Lava from Mount Nyamuragira in the Democratic Republic of Congo, located about 25 km north of Lake Kivu, which has been flowing since last week, has finally subsided posing no threat to wildlife in the Virunga National Park.
The mountain has been spewing lava that also spread into Rwanda’s Virunga National Park since Tuesday last week.
Mt. Nyamuragira is Africa’s and one of the world’s most active volcanoes which erupts approximately after every two years.
According to Dr Jean Felix Kinani, a wildlife veterinary officer in the area, lava is receding and that they anticipate that by next week, it might completely stop.
“It’s just getting slower and slower by the day, and since it started, no animals have been affected,” he told The New Times by phone yesterday.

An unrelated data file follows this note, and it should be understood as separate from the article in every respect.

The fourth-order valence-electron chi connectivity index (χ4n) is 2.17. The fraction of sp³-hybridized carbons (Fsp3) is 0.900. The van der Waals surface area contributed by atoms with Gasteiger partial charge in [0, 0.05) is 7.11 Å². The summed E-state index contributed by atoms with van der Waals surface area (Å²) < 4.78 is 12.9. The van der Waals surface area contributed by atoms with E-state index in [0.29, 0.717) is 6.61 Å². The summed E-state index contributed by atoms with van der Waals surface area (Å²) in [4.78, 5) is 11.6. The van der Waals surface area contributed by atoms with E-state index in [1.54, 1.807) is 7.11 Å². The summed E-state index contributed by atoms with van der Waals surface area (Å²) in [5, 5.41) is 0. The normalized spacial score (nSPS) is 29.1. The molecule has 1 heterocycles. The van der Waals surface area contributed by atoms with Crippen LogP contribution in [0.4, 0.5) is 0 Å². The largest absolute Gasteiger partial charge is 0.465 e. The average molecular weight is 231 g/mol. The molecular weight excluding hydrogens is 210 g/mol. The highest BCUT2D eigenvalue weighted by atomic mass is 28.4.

The vet observed that lava is now only visible in rift valleys unlike previously where it had besieged the Virunga National Park.
Virunga National Park in DRC is one of the three national parks that form the Virunga Massif together with the Volcanoes National Park in Rwanda and the Mgahinga Gorilla National Park in Uganda.
The Virunga Massif is the only habitat for the endangered mountain gorillas in the whole world.
A 2010 census reports that the population of mountain gorillas in the Virunga Massif was 480 individuals at the time data was collected.
Recently, a team from the park was dispatched to the affected area to monitor the situation of all animals and ensure their safety.
Faustin Karasira, acting Head of Tourism and Conservation at Rwanda Development Board, said the tourism sector remained unaffected despite the eruption.